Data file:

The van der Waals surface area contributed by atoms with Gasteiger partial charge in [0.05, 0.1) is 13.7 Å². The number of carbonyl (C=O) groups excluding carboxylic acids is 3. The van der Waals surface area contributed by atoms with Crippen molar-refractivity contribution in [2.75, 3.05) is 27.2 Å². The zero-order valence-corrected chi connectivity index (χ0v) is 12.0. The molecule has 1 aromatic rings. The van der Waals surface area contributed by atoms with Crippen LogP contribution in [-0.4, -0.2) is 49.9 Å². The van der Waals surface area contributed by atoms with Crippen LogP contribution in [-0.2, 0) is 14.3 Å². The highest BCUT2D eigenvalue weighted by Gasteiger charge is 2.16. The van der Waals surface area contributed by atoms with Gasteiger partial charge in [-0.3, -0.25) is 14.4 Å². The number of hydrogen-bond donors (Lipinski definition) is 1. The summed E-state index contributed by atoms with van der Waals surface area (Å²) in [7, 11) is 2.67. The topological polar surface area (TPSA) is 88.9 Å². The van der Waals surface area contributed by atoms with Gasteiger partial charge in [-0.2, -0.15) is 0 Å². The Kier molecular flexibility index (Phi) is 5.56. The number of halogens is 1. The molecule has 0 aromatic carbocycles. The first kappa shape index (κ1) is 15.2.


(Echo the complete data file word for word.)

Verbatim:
The van der Waals surface area contributed by atoms with Gasteiger partial charge in [0.05, 0.1) is 13.7 Å². The number of carbonyl (C=O) groups excluding carboxylic acids is 3. The van der Waals surface area contributed by atoms with Crippen molar-refractivity contribution in [2.75, 3.05) is 27.2 Å². The zero-order valence-corrected chi connectivity index (χ0v) is 12.0. The molecule has 1 aromatic rings. The van der Waals surface area contributed by atoms with Crippen LogP contribution in [-0.4, -0.2) is 49.9 Å². The van der Waals surface area contributed by atoms with Crippen LogP contribution in [-0.2, 0) is 14.3 Å². The highest BCUT2D eigenvalue weighted by Gasteiger charge is 2.16. The van der Waals surface area contributed by atoms with Gasteiger partial charge in [-0.3, -0.25) is 14.4 Å². The number of hydrogen-bond donors (Lipinski definition) is 1. The summed E-state index contributed by atoms with van der Waals surface area (Å²) in [7, 11) is 2.67. The topological polar surface area (TPSA) is 88.9 Å². The van der Waals surface area contributed by atoms with Gasteiger partial charge in [-0.2, -0.15) is 0 Å². The Kier molecular flexibility index (Phi) is 5.56. The number of halogens is 1. The molecule has 0 aromatic carbocycles. The first kappa shape index (κ1) is 15.2.